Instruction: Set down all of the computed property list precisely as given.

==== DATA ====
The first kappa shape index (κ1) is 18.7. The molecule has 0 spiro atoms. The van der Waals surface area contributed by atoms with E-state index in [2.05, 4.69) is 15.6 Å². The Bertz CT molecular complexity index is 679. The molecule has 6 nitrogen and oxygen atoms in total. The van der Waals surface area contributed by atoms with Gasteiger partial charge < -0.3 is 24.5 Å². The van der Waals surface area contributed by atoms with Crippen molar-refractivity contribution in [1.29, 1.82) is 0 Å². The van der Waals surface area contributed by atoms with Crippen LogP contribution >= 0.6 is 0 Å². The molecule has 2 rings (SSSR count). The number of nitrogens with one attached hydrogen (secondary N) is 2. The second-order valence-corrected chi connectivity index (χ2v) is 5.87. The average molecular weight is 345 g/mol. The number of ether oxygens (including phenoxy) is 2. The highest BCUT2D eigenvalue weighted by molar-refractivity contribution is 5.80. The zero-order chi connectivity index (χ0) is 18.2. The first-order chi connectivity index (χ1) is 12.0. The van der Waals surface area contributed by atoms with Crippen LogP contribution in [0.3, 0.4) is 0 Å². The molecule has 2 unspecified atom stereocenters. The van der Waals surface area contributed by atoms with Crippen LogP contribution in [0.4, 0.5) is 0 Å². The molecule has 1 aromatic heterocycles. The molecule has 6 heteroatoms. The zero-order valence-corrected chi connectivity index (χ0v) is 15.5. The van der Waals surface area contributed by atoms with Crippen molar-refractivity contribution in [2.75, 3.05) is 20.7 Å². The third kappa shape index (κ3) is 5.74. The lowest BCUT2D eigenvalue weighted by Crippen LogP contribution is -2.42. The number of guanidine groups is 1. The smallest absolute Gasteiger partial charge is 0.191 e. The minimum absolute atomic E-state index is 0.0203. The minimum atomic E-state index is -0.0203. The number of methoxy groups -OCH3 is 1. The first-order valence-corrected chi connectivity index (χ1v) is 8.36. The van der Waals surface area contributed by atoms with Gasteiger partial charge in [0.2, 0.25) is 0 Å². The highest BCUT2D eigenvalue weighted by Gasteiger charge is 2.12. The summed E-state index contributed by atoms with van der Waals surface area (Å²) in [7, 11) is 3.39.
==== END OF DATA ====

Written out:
The first kappa shape index (κ1) is 18.7. The molecule has 0 spiro atoms. The van der Waals surface area contributed by atoms with E-state index in [2.05, 4.69) is 15.6 Å². The Bertz CT molecular complexity index is 679. The molecule has 6 nitrogen and oxygen atoms in total. The van der Waals surface area contributed by atoms with Gasteiger partial charge < -0.3 is 24.5 Å². The van der Waals surface area contributed by atoms with Crippen molar-refractivity contribution in [1.29, 1.82) is 0 Å². The van der Waals surface area contributed by atoms with Crippen LogP contribution >= 0.6 is 0 Å². The molecule has 2 rings (SSSR count). The number of nitrogens with one attached hydrogen (secondary N) is 2. The second-order valence-corrected chi connectivity index (χ2v) is 5.87. The average molecular weight is 345 g/mol. The number of ether oxygens (including phenoxy) is 2. The highest BCUT2D eigenvalue weighted by molar-refractivity contribution is 5.80. The zero-order chi connectivity index (χ0) is 18.2. The first-order chi connectivity index (χ1) is 12.0. The van der Waals surface area contributed by atoms with Crippen LogP contribution in [0.3, 0.4) is 0 Å². The molecule has 2 unspecified atom stereocenters. The van der Waals surface area contributed by atoms with Crippen LogP contribution in [0.4, 0.5) is 0 Å². The molecule has 1 aromatic heterocycles. The molecule has 6 heteroatoms. The zero-order valence-corrected chi connectivity index (χ0v) is 15.5. The van der Waals surface area contributed by atoms with Crippen molar-refractivity contribution in [2.75, 3.05) is 20.7 Å². The third kappa shape index (κ3) is 5.74. The lowest BCUT2D eigenvalue weighted by Crippen LogP contribution is -2.42. The number of guanidine groups is 1. The smallest absolute Gasteiger partial charge is 0.191 e. The minimum absolute atomic E-state index is 0.0203. The minimum atomic E-state index is -0.0203. The number of methoxy groups -OCH3 is 1. The first-order valence-corrected chi connectivity index (χ1v) is 8.36. The van der Waals surface area contributed by atoms with Gasteiger partial charge in [0.2, 0.25) is 0 Å². The highest BCUT2D eigenvalue weighted by Gasteiger charge is 2.12. The summed E-state index contributed by atoms with van der Waals surface area (Å²) in [7, 11) is 3.39.